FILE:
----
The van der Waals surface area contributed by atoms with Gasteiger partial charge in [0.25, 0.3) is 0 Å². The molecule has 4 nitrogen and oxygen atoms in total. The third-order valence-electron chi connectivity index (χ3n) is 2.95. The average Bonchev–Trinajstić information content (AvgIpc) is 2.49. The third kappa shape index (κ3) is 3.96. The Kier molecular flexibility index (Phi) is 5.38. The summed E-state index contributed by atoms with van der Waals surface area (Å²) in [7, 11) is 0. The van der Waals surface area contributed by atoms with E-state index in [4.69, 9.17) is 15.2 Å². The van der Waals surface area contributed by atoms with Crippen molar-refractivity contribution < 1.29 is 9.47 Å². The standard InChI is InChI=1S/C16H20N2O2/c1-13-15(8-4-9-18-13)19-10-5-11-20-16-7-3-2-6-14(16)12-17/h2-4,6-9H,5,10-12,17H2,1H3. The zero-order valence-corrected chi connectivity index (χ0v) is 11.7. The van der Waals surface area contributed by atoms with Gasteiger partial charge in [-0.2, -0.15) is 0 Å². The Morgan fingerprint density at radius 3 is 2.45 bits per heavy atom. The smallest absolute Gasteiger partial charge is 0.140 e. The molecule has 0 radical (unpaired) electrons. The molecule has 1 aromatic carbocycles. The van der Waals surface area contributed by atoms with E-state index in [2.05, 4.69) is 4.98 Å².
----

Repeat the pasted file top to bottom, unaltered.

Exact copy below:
The van der Waals surface area contributed by atoms with Gasteiger partial charge in [0.25, 0.3) is 0 Å². The molecule has 4 nitrogen and oxygen atoms in total. The third-order valence-electron chi connectivity index (χ3n) is 2.95. The average Bonchev–Trinajstić information content (AvgIpc) is 2.49. The third kappa shape index (κ3) is 3.96. The Kier molecular flexibility index (Phi) is 5.38. The summed E-state index contributed by atoms with van der Waals surface area (Å²) in [7, 11) is 0. The van der Waals surface area contributed by atoms with E-state index in [4.69, 9.17) is 15.2 Å². The van der Waals surface area contributed by atoms with Crippen molar-refractivity contribution < 1.29 is 9.47 Å². The standard InChI is InChI=1S/C16H20N2O2/c1-13-15(8-4-9-18-13)19-10-5-11-20-16-7-3-2-6-14(16)12-17/h2-4,6-9H,5,10-12,17H2,1H3. The zero-order valence-corrected chi connectivity index (χ0v) is 11.7. The van der Waals surface area contributed by atoms with Gasteiger partial charge in [-0.2, -0.15) is 0 Å². The Morgan fingerprint density at radius 3 is 2.45 bits per heavy atom. The smallest absolute Gasteiger partial charge is 0.140 e. The molecule has 0 radical (unpaired) electrons. The molecule has 1 aromatic carbocycles. The van der Waals surface area contributed by atoms with E-state index in [2.05, 4.69) is 4.98 Å².